The Tempest is midwinter magic
Nothing ropey about South Hill Park's new adaptation of Shakespeare The Tempest, apart from the brilliantly creative stage design. Read on for the verdict.
Does anyone really understand a work Shakespeare wrote? I mean I know we get the gist of it eventually, but it takes a bit of time to warm up ye olde English and focus your ear on the words. Without the actors’ performance and the creatives, I’d be a bit lost at sea.
Which is pretty apt, given that South Hill Park’s latest belter from the Bard is The Tempest. I must confess, I wasn’t as familiar with this story as some of Shakespeare’s other plays. It was one of the last he wrote alone and actually one of the shortest in terms of words – just the 16,625 (I counted). Which is ironic, as the production here is actually pretty long. but more about that later.
If you don’t know the story (I find a quick Google helps) – there’s a peppering of magic, it’s heavy on love and betrayal, with a little dusting of forgiveness. The opening scene is of a ship, carrying Italian royalty and crew, caught in a storm. Everyone fears they’re done for as the ship starts to sink. They make it to an island where the one-time Duchess of Milan, Prospero (traditionally played by a man, but is a woman here) and her daughter Miranda live with a spirit called Ariel and a grotesque monster-like creature called Caliban.
Miranda pleads with her witchy woo mother to save their souls, but she is, in fact, the architect of the drama in a power play, that could end in tears. Not wanting to spoil the entire storyline for you, the drama unfolds when the shipwrecked travellers are separated on the island. At Prospero’s bidding, Ariel directs each group’s movements but must lure the King of Naples’ son to her cell to hook him up with Miranda. But that is far from the end…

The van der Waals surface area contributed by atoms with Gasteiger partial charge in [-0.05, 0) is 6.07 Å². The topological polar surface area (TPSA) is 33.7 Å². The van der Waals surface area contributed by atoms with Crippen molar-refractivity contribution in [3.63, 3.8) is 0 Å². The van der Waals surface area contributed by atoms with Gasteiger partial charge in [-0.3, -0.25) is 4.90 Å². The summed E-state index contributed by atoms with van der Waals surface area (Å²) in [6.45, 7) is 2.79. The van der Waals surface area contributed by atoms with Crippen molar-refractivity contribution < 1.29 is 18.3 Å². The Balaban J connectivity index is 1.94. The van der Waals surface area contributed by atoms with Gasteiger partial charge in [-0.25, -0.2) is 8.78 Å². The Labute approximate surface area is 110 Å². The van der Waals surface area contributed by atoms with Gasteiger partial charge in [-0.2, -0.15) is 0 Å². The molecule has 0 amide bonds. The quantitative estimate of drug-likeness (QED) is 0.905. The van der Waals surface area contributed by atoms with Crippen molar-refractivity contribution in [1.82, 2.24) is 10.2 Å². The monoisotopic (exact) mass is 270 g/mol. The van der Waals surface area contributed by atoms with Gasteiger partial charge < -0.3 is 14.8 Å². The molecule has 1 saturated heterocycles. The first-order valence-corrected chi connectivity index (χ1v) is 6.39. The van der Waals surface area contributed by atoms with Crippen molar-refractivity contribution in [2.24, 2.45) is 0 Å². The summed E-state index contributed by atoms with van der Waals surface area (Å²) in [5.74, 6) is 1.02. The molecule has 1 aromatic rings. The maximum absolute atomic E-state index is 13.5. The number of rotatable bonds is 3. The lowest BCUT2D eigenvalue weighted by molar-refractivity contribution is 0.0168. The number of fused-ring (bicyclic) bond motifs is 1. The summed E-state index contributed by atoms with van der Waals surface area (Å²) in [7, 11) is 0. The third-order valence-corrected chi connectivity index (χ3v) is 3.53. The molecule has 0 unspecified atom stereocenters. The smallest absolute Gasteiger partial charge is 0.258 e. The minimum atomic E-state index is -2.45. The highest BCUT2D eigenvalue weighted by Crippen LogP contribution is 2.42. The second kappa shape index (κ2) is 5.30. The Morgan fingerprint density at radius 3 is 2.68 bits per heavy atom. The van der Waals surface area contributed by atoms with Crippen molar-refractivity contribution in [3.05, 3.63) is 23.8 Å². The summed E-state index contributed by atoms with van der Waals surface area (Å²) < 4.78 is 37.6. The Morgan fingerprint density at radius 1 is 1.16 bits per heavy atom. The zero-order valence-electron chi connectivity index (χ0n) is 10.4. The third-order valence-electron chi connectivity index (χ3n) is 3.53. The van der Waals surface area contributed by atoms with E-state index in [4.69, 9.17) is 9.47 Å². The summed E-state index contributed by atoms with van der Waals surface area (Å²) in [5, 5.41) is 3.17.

This fantastical adaptation reunites director Joe Malyan and award-winning set designer Victoria Spearing, who together have the ability to make magic happen on the stage. Malyan adds contemporary creativity to Shakespeare’s work. Nothing too wacky to cause traditionalists to recoil in horror, but enough for it to feel modern and relevant – music and singing used for dramatic effect, life a film’s score. Stunning.
Spearing’s sets always blow my mind and the large hoop of ropes cleverly and convincingly represents the ship’s rigging, the enclosed space of Prospero’s cell and the landscape of the island. Very very clever.
As for the cast, it was the females who really stood out. Sophie Spencer’s Prospero was knock out. A mind-boggling amount of lines (with only one or two stumbles near the end) but put in a shift as she juggled her character’s desire for power and revenge, with motherhood. Amy Wilding is utterly mesmerising as Ariel – what a voice! Laura Hannawin’s squeaky portrayal of the jester Trinculo, cut through the darkness and offered a bit of comic relief.
Special mention goes to Alex Daykin who played the enslaved monster Caliban and had more than a hint of Alex Serkis’s Gollum about him. He crept, crawled and contorted his body like a creature from the deep. Seriously impressive.
What’s not to like? Well, the first half will be a test of endurance if you have the attention span of a goldfish. It is 90 minutes long, followed by 50 minutes after the interval. Despite a numb bum, I wasn’t clock watching. But if you have a weak bladder or low blood sugar, Tena pants and snacks may be required.
THE MUDDY VERDICT
Good for: If you love the classics, or are looking for something a little different, this show is a dead cert. Older teens will also love this creative interpretation.
Not for: The first half of this play is long and maybe too much for some.
The Tempest, South Hill Park, Bracknell. now to 8 Feb.
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